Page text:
Sitting in the vibrant Café Forever in the corner of St John’s estate, Maggie Phillips thinks carefully about the secret of a good community network. “In a community you need groups that hold hands, and support each other,” she explains, “otherwise you get groups or people who want to do something good, but maybe don’t have the experience, local knowledge or understand the history, so don’t always know the most effective way to do things.
“And we may be the old wrinklies, but there should always be room for the people who have worked hard for the community over the years!” She may be a great-grandmother, but Maggie remains as active in Island life – and as passionate about St John’s estate – as ever. Chair of the St John’s Tenants & Residents’ Association (TRA), Secretary of the Association of Island Communities, trustee director of the Docklands Sailing Centre and a trustee of Mudchute Farm, she also helps to run a number of activities including football training, ballet classes, and health awareness and keep fit for the over 50’s (and is quick to thank One Housing for funding some of the activities).
Born in Poplar, Maggie moved onto St John’s with her husband and three children in 1968. “When we arrived the Blue Bridge had been knocked down, and they were just about to replace it, so I used to walk the locks to get a bus into the city, where I was working.” Her children all went to St Edmunds: “My kids had a very happy childhood on the Island,” adds Maggie, who has fond memories of her children enjoying barge trips along the Thames, and family fairs at Tower Bridge. “What happens at home is so important. Me and my husband both went out to work, and while we would support the kids as much as we could, they understood the value of money.”
When the TRA was launched in 1986, Maggie agreed to help by taking meeting notes and writing letters; five years later, she became Chair. She is understandably proud, not only of the achievements of the TRA, but also of the estate itself, and the many community groups and people who’ve played an active role.
“We’ve worked through all different kinds of things, with the council, with the LDDC, Canary Wharf Plc and others. We’ve always had to fight for what we needed on the estate, to make a good case for funding, but the things we’ve managed to push for, such as the park, have been well worth it. “The TRA has also been involved in a lot of planning issues. For example, although Wood Wharf is only just beginning to be built by Canary Wharf Group, it’s been quite a few years since we were involved in the first consultative meetings.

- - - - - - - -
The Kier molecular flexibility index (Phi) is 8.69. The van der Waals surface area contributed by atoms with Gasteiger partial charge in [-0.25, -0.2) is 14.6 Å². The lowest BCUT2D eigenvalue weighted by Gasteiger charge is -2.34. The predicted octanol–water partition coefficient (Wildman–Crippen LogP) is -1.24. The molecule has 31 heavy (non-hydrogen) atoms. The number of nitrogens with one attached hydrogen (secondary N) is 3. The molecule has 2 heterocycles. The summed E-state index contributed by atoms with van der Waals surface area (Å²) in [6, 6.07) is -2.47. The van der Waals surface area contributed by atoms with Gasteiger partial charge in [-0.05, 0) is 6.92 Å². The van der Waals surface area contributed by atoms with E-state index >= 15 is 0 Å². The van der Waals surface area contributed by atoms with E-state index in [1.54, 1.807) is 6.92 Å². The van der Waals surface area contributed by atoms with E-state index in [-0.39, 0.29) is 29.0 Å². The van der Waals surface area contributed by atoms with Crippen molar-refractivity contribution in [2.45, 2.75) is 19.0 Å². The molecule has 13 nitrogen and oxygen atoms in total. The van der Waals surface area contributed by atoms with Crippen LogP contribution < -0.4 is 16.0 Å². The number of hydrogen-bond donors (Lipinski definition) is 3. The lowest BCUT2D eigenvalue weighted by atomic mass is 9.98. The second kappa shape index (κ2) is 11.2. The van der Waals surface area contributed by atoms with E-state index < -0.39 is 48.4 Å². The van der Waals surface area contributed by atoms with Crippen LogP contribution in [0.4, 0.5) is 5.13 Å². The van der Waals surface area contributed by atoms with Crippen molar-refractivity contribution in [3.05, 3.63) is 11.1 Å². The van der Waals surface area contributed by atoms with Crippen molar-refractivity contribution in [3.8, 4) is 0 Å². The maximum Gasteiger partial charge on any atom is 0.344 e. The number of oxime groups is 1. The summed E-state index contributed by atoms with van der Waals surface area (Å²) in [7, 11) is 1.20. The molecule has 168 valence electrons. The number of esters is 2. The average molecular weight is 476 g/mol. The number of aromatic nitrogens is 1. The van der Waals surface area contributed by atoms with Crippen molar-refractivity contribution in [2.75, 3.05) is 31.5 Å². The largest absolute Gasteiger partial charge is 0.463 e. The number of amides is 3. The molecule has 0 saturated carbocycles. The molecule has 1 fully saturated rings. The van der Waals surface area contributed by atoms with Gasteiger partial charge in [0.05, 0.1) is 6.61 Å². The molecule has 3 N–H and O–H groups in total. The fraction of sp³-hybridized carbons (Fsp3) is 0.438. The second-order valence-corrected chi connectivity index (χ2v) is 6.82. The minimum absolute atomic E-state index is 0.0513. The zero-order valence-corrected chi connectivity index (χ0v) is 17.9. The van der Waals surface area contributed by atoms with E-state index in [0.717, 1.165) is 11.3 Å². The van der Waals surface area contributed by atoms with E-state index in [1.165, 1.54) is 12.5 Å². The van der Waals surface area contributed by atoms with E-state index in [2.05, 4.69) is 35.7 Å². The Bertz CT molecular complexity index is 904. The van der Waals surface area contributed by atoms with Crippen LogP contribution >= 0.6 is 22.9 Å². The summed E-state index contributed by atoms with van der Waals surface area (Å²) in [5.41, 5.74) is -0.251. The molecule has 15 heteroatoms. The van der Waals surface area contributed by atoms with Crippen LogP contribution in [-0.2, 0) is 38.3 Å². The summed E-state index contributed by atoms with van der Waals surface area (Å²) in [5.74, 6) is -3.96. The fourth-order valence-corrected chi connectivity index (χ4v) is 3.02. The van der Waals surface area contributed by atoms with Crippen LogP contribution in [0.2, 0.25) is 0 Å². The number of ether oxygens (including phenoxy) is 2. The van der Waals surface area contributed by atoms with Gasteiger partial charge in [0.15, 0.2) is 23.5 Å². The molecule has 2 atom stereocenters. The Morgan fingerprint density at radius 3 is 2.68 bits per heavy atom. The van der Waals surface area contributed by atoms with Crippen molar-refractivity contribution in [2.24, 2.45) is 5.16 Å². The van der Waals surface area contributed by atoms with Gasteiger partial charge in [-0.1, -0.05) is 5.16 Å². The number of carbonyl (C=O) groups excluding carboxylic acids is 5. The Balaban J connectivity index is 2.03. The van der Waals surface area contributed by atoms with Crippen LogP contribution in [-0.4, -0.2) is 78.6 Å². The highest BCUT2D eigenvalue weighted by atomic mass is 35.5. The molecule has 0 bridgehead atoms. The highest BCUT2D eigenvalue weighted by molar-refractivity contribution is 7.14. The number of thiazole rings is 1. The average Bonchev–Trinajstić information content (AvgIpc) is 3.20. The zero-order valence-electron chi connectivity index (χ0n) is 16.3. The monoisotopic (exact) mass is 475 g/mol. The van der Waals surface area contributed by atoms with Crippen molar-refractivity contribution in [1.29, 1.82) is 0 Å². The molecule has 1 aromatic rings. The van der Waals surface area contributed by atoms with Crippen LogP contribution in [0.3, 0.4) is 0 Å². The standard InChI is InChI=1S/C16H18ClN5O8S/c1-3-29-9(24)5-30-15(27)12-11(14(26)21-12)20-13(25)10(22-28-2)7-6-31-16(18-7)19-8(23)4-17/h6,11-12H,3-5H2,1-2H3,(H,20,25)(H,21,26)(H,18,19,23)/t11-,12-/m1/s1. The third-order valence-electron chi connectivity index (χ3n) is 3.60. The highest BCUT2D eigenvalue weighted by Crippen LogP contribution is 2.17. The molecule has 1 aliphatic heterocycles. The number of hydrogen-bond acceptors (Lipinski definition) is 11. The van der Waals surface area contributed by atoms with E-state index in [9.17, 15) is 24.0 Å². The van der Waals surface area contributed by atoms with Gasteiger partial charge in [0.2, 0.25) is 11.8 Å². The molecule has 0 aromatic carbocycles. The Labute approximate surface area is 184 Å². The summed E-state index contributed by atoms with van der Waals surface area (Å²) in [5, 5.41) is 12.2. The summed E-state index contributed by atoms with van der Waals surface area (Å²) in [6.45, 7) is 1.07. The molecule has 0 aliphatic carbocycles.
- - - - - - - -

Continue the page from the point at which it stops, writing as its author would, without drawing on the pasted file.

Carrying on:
“And we’re still pushing. We pushed hard for an independent stock survey, which we got, and we’ve been involved in the exhibitions for that. And at the next TRA meeting, a representative from Hunters, the independent assessors who carried out the condition survey, will be coming along to talk to members and answer their questions. “Although I’m the Chair, I’m very lucky, because I’ve worked with a lot of people on the committee for a long time.” However, not all the changes over the years have been positive. “I’m really concerned about the lack of police on the streets, particularly because of anti-social behaviour,” says Maggie.
“I’d like to see more family homes being built – proper family housing, rather than 50-storey blocks of flats. And I think transport is a problem on the Island, because although a lot of new developments include things like schools and doctors surgeries, they don’t really improve the transport system.”
But overall, Maggie remains very positive about Island life, and the strength of the community. “The Island is still a very nice place to live, St John’s estate especially,” she adds. “The 4 Estates Forum is very successful, very together, and working with someone like Mike Tyrrell, who has so much experience and know-how, is a real advantage. “We’ve always had some very sound community people, and there are a lot of them still working with us; they still have the summer barbecue and Christmas party, and they help to fund some of our activities. “So there’s still a strong sense of community, particularly on St John’s.”